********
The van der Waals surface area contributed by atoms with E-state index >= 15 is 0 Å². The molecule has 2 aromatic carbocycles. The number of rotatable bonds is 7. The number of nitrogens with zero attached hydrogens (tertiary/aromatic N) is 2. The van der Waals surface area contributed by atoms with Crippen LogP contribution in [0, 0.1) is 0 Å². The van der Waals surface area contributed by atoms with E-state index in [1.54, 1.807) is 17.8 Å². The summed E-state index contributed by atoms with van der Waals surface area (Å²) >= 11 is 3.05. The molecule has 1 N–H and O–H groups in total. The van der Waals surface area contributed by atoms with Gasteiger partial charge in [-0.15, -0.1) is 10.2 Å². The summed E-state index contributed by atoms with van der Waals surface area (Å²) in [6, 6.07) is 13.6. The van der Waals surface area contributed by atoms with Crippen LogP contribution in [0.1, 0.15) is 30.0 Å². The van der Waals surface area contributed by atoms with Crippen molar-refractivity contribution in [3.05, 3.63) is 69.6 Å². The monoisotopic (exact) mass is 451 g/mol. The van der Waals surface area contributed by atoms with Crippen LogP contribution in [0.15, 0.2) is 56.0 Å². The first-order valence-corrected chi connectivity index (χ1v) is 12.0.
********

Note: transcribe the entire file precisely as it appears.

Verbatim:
The van der Waals surface area contributed by atoms with E-state index >= 15 is 0 Å². The molecule has 2 aromatic carbocycles. The number of rotatable bonds is 7. The number of nitrogens with zero attached hydrogens (tertiary/aromatic N) is 2. The van der Waals surface area contributed by atoms with Crippen LogP contribution in [0, 0.1) is 0 Å². The van der Waals surface area contributed by atoms with E-state index in [1.54, 1.807) is 17.8 Å². The summed E-state index contributed by atoms with van der Waals surface area (Å²) >= 11 is 3.05. The molecule has 1 N–H and O–H groups in total. The van der Waals surface area contributed by atoms with Gasteiger partial charge in [-0.15, -0.1) is 10.2 Å². The summed E-state index contributed by atoms with van der Waals surface area (Å²) in [6, 6.07) is 13.6. The van der Waals surface area contributed by atoms with Crippen LogP contribution in [0.1, 0.15) is 30.0 Å². The van der Waals surface area contributed by atoms with Crippen molar-refractivity contribution in [3.05, 3.63) is 69.6 Å². The monoisotopic (exact) mass is 451 g/mol. The van der Waals surface area contributed by atoms with Crippen LogP contribution in [0.15, 0.2) is 56.0 Å². The first-order valence-corrected chi connectivity index (χ1v) is 12.0.